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The Software Hall Of Fame

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Dreamweaver
By Don St. John

Which is better: long division or a calculator?

Unless you're in fourth grade with a teacher standing over you while you figure out how many times 17 goes into 74, the answer is easy. But for the first generation of Web producers, hand-coding sites in HTML was the equivalent of 1479377 divided by 496230, one line at a time.

I did the whole initial site for a magazine just that way, back in the Pleistocene Era (1995). Bigger sites came along where producers had the luxury of database-driven content management systems, but even those could be cumbersome. And early Web tools like Adobe's PageMill or Microsoft's first version of FrontPage? I couldn't fling that crap onto my pile of Worthless Dreck To Be Sold (If Possible) quickly enough.


Dreamweaver was the first tool that
made it easy for
anyone to put up a Web site,
no prior knowledge required.

Then Macromedia — the company that brought us Shockwave and Flash, and was among the first to get what the Web could really do — stepped into the fray with Dreamweaver. And it was good. Really good, in fact.

What did it offer? Pixel-deep control of elements, just by plugging numbers into the console. Generated Javascript — a bit bloated at times, but still a ton easier than working it out on one's own. Nice integration with CSS/CSS2 and XHTML. Snappy site-wide control and templating abilities that let you apply changes across a body of pages, no matter how granular. A whole lot more, too. And it was all startlingly easy to use.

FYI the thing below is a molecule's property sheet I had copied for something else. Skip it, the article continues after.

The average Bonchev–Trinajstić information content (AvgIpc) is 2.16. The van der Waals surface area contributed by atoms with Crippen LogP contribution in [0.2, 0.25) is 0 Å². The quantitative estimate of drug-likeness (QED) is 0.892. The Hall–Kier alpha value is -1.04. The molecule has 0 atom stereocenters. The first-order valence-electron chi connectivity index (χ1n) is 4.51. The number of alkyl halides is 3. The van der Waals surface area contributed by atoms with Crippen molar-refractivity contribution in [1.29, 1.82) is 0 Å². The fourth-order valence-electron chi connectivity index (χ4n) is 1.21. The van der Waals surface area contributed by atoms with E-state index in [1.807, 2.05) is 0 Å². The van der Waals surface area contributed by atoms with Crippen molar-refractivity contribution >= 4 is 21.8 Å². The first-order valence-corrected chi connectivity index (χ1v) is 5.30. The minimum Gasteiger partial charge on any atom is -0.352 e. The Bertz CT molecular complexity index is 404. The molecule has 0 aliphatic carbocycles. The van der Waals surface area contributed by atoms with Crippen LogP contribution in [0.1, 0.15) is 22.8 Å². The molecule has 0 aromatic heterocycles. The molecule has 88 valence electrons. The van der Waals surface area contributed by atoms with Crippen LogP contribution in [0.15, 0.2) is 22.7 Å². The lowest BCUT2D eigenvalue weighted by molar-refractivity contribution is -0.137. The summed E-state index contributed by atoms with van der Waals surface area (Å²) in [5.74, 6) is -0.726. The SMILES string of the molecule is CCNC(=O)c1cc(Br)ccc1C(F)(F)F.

In essence, this was the first tool that made it easy for anyone to put up a Web site, no prior knowledge required. Others have followed, and have their adherents —particularly Adobe's GoLive — but to me, Dreamweaver is the template for everything that followed.

That's still important. Lots of sites (like this one) have gone way beyond what Dreamweaver can do for them, sporting sophisticated commerce systems, databases that allow for massive 24/7 updating, blogging software, and much more. It's not your father's Web anymore...except that it still really is, because the promise of the World Wide Web continues to be that anyone can express themselves to the entire planet simply by having their own site.

The old line that freedom of the press is available only to those who can afford a press has been turned on its head: The Web is history's cheapest, most accessible printing press. In a fearful time when "you need to watch what you say" is an operating principle for many, the ability to say whatever you please is perhaps more important than ever. Dreamweaver is a tool that continues to make that possible.

Don St. John is Editor of Server Pipeline.

Got the idea? Submit your Software Hall Of Fame entry now!

Editor's Choice
Samuel Greengard, Contributing Reporter
Cynthia Harvey, Freelance Journalist, InformationWeek
Carrie Pallardy, Contributing Reporter
John Edwards, Technology Journalist & Author
Astrid Gobardhan, Data Privacy Officer, VFS Global
Sara Peters, Editor-in-Chief, InformationWeek / Network Computing